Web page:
The playwright can't get started.
The paper is in the typewriter, the story is already mapped out, but the words won't come. This is the dilemma for the dramatist Mikhail Bulgakov in Collaborators at the National Theatre, but not for its author, John Hodge, who gleefully unpicks an alarming footnote in the life of Iosif Dzhugashvili, aka Josef Stalin, and launches it on a flight of fancy.
The Russian dictator's love for the theatre is on record: he saw Bulgakov's White Guard (staged at the National two years ago) 15 times. So too is Bulgakov's commission from Stalin in 1939 to write a play tracing his own heroic youth. From here, Hodge works the dictator's enthusiasm and the playwright's reluctance into a virtuoso fantasy in which Bulgakov's play Moliere spills into real life and Stalin grabs the typewriter for himself, delegating to Bulgakov the day-to-day running of the Soviet Union, with terrible results.
Playing cat and mouse in this gradually darkening burlesque are Simon Russell Beale as Stalin, rugged and coiffured, limping and threatening, playful and steely, and Alex Jennings, airily courageous, bohemian and correct. This star casting coupled with the 24-carat direction of Nicholas Hytner made the show a sell-out before it opened. Crammed into the Cottesloe, Collaborators has no trouble suggesting the literal claustrophobia of the Lubyanka and of the overcrowded Moscow apartment (design by Bob Crowley) that Bulgakov shares with a motley crew, dreaming of coffee, hot water and fruit, and waking in terror from cartoon-like nightmares in which Stalin delivers the fatal blow.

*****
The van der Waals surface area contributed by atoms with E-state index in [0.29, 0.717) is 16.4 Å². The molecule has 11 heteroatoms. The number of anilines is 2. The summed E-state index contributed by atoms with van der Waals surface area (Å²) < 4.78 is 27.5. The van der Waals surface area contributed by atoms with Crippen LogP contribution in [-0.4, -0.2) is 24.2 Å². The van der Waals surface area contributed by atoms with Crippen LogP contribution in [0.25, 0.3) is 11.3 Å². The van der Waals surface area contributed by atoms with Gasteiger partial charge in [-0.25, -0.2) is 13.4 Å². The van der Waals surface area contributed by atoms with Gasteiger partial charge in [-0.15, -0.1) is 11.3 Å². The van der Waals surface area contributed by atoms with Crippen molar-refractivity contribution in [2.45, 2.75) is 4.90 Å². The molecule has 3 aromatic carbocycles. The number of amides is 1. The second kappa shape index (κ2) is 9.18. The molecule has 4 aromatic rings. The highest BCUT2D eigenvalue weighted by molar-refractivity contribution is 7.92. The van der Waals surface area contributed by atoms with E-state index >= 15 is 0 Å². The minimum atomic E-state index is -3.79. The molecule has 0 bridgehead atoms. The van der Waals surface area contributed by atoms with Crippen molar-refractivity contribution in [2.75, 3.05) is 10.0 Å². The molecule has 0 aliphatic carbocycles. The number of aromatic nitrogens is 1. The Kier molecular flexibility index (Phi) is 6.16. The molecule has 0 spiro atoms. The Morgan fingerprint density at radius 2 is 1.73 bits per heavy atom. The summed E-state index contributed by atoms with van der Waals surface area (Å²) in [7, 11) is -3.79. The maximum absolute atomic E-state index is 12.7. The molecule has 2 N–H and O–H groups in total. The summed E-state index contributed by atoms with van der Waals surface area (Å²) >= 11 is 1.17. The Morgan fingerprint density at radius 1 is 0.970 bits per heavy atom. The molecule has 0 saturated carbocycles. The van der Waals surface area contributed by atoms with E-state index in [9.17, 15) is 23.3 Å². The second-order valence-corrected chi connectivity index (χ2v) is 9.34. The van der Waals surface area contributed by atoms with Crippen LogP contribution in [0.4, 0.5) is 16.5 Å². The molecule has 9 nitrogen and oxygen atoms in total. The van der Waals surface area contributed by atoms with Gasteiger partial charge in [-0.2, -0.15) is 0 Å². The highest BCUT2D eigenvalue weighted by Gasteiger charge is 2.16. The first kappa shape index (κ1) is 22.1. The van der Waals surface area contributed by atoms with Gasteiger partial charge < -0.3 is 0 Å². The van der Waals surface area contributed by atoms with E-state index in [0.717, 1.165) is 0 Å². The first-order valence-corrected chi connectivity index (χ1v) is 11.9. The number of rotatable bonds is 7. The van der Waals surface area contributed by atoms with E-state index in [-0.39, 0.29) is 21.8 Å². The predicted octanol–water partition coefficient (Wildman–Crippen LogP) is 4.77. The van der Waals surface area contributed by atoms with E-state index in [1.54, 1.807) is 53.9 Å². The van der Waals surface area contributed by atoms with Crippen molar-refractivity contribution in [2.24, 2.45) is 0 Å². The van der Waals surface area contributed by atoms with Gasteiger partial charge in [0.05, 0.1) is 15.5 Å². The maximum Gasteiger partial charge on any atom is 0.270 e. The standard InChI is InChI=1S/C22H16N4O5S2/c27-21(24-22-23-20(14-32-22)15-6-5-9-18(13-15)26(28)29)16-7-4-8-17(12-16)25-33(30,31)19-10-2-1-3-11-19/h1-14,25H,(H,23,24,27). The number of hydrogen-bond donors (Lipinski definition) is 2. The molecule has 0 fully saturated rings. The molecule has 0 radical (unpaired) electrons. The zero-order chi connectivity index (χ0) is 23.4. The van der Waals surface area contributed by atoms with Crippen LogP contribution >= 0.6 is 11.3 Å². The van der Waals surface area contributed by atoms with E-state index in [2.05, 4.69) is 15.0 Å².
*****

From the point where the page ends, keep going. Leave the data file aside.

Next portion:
Then there is the other claustrophobia – the feeling that at any moment the men in leather coats will arrive, that blood-test results will be massaged to suit another's purpose, that the freedom given by the allocation of a car and driver is in reality a form of imprisonment. Bulgakov's wife Yelena, played by Jacqueline Defferary, seems to disappear before our eyes, eviscerated by the prospect of grief. There are eyecatching performances too from Mark Addy as the grimly impish secret policeman, and relative newcomers Pierce Reid as an idealistic factory worker and William Postlethwaite as a silenced writer.